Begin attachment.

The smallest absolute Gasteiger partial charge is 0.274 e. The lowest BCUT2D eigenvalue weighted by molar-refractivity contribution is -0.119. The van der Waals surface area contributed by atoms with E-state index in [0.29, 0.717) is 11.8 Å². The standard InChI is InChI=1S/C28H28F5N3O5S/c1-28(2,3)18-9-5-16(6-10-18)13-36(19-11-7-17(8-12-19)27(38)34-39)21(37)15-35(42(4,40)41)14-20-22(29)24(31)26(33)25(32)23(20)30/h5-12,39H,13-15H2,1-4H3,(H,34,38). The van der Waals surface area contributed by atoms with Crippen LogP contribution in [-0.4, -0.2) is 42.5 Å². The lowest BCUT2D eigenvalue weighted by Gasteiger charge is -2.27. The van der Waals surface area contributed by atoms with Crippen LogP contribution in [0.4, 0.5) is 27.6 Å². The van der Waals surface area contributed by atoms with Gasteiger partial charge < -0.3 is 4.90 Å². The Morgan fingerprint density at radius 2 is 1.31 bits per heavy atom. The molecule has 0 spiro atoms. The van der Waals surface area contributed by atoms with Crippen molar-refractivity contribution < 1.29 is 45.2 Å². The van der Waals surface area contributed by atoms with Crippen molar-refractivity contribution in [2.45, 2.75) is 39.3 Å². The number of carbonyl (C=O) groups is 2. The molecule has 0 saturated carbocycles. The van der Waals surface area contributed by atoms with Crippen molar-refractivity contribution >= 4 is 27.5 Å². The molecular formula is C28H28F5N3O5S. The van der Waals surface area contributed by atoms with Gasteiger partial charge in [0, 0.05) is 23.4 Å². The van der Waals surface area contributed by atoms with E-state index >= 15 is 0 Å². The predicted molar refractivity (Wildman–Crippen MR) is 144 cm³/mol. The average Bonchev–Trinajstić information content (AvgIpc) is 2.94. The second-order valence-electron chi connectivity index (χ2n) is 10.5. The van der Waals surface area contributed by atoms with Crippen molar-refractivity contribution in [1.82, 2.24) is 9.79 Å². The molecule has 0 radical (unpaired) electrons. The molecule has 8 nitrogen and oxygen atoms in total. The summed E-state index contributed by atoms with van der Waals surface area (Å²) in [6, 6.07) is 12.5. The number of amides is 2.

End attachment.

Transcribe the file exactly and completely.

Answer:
The smallest absolute Gasteiger partial charge is 0.274 e. The lowest BCUT2D eigenvalue weighted by molar-refractivity contribution is -0.119. The van der Waals surface area contributed by atoms with E-state index in [0.29, 0.717) is 11.8 Å². The standard InChI is InChI=1S/C28H28F5N3O5S/c1-28(2,3)18-9-5-16(6-10-18)13-36(19-11-7-17(8-12-19)27(38)34-39)21(37)15-35(42(4,40)41)14-20-22(29)24(31)26(33)25(32)23(20)30/h5-12,39H,13-15H2,1-4H3,(H,34,38). The van der Waals surface area contributed by atoms with Crippen LogP contribution in [-0.4, -0.2) is 42.5 Å². The lowest BCUT2D eigenvalue weighted by Gasteiger charge is -2.27. The van der Waals surface area contributed by atoms with Crippen LogP contribution in [0.4, 0.5) is 27.6 Å². The van der Waals surface area contributed by atoms with Gasteiger partial charge < -0.3 is 4.90 Å². The Morgan fingerprint density at radius 2 is 1.31 bits per heavy atom. The molecule has 0 spiro atoms. The van der Waals surface area contributed by atoms with Crippen molar-refractivity contribution < 1.29 is 45.2 Å². The van der Waals surface area contributed by atoms with Crippen molar-refractivity contribution in [2.45, 2.75) is 39.3 Å². The number of carbonyl (C=O) groups is 2. The molecule has 0 saturated carbocycles. The van der Waals surface area contributed by atoms with Crippen molar-refractivity contribution >= 4 is 27.5 Å². The molecular formula is C28H28F5N3O5S. The van der Waals surface area contributed by atoms with Gasteiger partial charge in [0, 0.05) is 23.4 Å². The van der Waals surface area contributed by atoms with E-state index >= 15 is 0 Å². The predicted molar refractivity (Wildman–Crippen MR) is 144 cm³/mol. The average Bonchev–Trinajstić information content (AvgIpc) is 2.94. The second-order valence-electron chi connectivity index (χ2n) is 10.5. The van der Waals surface area contributed by atoms with Crippen molar-refractivity contribution in [1.82, 2.24) is 9.79 Å². The molecule has 0 radical (unpaired) electrons. The molecule has 8 nitrogen and oxygen atoms in total. The summed E-state index contributed by atoms with van der Waals surface area (Å²) in [6, 6.07) is 12.5. The number of amides is 2.